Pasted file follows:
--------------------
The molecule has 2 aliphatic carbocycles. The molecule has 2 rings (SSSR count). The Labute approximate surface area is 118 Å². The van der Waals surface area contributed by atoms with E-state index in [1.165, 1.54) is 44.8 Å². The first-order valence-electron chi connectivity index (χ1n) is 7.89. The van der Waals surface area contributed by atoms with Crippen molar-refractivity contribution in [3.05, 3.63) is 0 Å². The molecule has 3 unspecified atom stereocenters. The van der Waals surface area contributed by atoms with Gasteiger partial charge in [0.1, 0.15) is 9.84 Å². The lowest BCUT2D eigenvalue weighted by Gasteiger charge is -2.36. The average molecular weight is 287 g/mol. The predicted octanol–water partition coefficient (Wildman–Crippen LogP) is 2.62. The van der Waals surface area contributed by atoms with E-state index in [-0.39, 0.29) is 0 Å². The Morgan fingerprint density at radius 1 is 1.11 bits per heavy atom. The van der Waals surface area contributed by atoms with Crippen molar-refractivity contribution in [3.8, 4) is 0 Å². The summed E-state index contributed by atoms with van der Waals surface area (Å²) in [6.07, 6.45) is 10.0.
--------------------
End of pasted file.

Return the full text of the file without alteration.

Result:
The molecule has 2 aliphatic carbocycles. The molecule has 2 rings (SSSR count). The Labute approximate surface area is 118 Å². The van der Waals surface area contributed by atoms with E-state index in [1.165, 1.54) is 44.8 Å². The first-order valence-electron chi connectivity index (χ1n) is 7.89. The van der Waals surface area contributed by atoms with Crippen molar-refractivity contribution in [3.05, 3.63) is 0 Å². The molecule has 3 unspecified atom stereocenters. The van der Waals surface area contributed by atoms with Gasteiger partial charge in [0.1, 0.15) is 9.84 Å². The lowest BCUT2D eigenvalue weighted by Gasteiger charge is -2.36. The average molecular weight is 287 g/mol. The predicted octanol–water partition coefficient (Wildman–Crippen LogP) is 2.62. The van der Waals surface area contributed by atoms with E-state index in [-0.39, 0.29) is 0 Å². The Morgan fingerprint density at radius 1 is 1.11 bits per heavy atom. The van der Waals surface area contributed by atoms with Crippen molar-refractivity contribution in [3.8, 4) is 0 Å². The summed E-state index contributed by atoms with van der Waals surface area (Å²) in [6.07, 6.45) is 10.0.